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Original Research ARTICLE Provisionally accepted The full-text will be published soon. Notify me

Front. Bioeng. Biotechnol. | doi: 10.3389/fbioe.2019.00276

Measurement of Ocular Compliance Using iPerfusion

 Joseph M. Sherwood1, Elizabeth M. Boazak2, Andrew J. Feola2, 3, Kim Parker1, C R. Ethier2, 4* and  Darryl R. Overby1*
  • 1Department of Bioengineering, Faculty of Engineering, Imperial College London, United Kingdom
  • 2Wallace H. Coulter Department of Biomedical Engineering, College of Engineering, Georgia Institute of Technology, United States
  • 3Center for Visual and Neurocognitive Rehabilitation, Atlanta VA Health Care System, United States
  • 4George W. Woodruff School of Mechanical Engineering, Georgia Institute of Technology, United States

The pressure-volume relationship of the eye is determined by the biomechanical properties of the corneoscleral shell and is classically characterized by Friedenwald’s coefficient of ocular rigidity or, alternatively, by the ocular compliance (OC), defined as dV/dP. OC is important in any situation where the volume (V) or pressure (P) of the eye is perturbed, as occurs during several physiological and pathological processes. However, accurately measuring OC is challenging, particularly in rodents. We measured OC in 24 untreated enucleated eyes from 12 C57BL/6 mice using the iPerfusion system to apply controlled pressure steps, whilst measuring the time-varying flow rate into the eye. Pressure and flow data were analysed by a “Discrete Volume” (integrating the flow trace) and “Step Response” method (fitting an analytical solution to the pressure trace). OC evaluated at 13 mmHg was similar between the two methods (41 [37, 46] versus 42 [37, 48] nl/mmHg; mean [95% CI]), although the Step Response Method yielded tighter confidence bounds. OC was tightly correlated between contralateral eyes (R2=0.75, p=0.0003). Following treatment with the cross-linking agent genipin, OC decreased by 40 [33, 47]% (p=0.0001; N=6). This method to measure OC provides a powerful tool to assess corneoscleral biomechanics in mice and other species.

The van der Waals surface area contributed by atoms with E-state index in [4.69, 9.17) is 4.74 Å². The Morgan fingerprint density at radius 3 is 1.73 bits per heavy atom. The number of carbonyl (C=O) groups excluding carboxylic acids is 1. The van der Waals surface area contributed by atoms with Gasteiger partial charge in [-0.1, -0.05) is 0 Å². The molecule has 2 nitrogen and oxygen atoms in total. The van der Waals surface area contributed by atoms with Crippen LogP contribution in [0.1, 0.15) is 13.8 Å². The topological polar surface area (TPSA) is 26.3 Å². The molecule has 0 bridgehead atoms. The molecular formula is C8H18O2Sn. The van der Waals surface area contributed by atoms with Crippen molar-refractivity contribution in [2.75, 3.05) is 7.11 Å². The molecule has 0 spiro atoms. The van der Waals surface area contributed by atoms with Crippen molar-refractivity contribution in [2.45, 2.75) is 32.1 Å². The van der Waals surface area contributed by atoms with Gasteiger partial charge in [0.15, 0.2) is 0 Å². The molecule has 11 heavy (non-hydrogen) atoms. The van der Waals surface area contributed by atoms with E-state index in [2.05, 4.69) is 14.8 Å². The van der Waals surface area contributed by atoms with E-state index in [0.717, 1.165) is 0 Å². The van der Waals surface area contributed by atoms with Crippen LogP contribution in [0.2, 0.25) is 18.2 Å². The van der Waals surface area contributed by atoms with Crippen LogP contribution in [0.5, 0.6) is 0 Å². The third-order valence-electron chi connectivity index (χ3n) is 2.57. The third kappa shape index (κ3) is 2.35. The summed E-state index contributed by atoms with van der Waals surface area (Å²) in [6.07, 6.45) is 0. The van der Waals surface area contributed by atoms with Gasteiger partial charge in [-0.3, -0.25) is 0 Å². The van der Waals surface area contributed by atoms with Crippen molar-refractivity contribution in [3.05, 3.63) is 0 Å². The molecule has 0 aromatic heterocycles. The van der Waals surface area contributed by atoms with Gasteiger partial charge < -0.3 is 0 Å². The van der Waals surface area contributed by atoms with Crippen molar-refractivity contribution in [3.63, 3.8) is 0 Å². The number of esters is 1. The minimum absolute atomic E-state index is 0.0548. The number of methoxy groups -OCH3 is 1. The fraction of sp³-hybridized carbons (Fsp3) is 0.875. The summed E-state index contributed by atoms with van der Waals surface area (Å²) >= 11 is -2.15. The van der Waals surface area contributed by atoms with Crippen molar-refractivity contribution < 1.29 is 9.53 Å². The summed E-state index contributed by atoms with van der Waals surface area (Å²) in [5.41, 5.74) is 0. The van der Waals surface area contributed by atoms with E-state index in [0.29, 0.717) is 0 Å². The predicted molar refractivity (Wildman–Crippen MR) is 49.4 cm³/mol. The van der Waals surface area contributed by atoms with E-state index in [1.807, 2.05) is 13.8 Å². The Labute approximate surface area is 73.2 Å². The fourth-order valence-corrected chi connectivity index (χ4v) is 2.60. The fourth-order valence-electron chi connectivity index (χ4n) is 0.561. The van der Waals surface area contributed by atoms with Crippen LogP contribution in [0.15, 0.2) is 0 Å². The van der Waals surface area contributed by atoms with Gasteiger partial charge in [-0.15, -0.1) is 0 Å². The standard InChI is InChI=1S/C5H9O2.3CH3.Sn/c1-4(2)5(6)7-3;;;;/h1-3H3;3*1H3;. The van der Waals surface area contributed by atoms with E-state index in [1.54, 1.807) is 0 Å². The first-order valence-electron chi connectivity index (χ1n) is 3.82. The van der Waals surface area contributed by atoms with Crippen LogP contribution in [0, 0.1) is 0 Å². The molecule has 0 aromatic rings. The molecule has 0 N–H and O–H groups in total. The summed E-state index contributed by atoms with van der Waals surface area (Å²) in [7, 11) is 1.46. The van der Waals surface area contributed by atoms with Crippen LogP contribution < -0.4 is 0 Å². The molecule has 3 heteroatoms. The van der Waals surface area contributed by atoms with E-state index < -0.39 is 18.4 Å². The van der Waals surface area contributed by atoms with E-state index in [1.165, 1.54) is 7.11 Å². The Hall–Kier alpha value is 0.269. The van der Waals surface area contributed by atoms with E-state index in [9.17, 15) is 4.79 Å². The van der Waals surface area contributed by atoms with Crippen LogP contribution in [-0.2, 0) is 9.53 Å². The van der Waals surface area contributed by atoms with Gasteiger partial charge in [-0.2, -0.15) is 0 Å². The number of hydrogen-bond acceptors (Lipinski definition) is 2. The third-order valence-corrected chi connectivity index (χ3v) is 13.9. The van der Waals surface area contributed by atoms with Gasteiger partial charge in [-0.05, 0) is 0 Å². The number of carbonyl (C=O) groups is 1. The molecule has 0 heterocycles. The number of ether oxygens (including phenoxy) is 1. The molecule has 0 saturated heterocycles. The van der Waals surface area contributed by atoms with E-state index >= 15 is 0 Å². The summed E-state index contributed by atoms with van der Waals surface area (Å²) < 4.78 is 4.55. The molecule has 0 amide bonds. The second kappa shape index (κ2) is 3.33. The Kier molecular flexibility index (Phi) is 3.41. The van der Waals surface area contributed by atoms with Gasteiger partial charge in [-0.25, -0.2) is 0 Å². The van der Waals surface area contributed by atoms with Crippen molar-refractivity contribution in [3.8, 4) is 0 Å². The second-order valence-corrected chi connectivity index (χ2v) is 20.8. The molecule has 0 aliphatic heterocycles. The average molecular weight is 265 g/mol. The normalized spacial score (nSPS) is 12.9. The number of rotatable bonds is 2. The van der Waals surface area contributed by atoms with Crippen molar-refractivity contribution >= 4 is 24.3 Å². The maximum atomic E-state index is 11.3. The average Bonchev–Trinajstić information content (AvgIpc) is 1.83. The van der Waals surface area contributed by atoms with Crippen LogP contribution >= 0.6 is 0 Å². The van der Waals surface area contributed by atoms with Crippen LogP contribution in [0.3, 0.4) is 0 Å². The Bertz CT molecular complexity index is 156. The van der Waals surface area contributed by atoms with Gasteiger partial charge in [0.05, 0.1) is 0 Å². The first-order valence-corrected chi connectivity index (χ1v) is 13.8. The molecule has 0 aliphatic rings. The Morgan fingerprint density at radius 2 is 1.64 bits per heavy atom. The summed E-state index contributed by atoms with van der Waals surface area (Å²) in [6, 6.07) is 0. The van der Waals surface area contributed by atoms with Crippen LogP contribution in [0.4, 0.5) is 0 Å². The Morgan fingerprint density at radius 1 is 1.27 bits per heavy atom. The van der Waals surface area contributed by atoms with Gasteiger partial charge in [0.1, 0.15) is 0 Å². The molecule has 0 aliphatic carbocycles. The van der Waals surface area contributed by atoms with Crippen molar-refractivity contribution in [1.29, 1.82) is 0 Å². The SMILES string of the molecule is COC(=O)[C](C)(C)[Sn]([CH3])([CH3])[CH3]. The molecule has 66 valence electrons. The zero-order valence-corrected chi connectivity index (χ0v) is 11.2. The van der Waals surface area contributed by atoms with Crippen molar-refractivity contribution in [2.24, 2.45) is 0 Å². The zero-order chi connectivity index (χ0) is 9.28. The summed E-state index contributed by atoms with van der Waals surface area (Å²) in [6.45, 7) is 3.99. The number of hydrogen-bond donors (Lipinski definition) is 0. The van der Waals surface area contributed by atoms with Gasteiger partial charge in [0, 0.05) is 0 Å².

Keywords: Sclera, Cornea, Ocular rigidity, Ocular compliance, Glaucoma

Received: 14 Jun 2019; Accepted: 01 Oct 2019.

Copyright: © 2019 Sherwood, Boazak, Feola, Parker, Ethier and Overby. This is an open-access article distributed under the terms of the Creative Commons Attribution License (CC BY). The use, distribution or reproduction in other forums is permitted, provided the original author(s) and the copyright owner(s) are credited and that the original publication in this journal is cited, in accordance with accepted academic practice. No use, distribution or reproduction is permitted which does not comply with these terms.

* Correspondence:
Prof. C R. Ethier, Wallace H. Coulter Department of Biomedical Engineering, College of Engineering, Georgia Institute of Technology, Atlanta, 30332, Georgia, United States, ross.ethier@bme.gatech.edu
Dr. Darryl R. Overby, Department of Bioengineering, Faculty of Engineering, Imperial College London, London, SW7 2AZ, England, United Kingdom, d.overby@imperial.ac.uk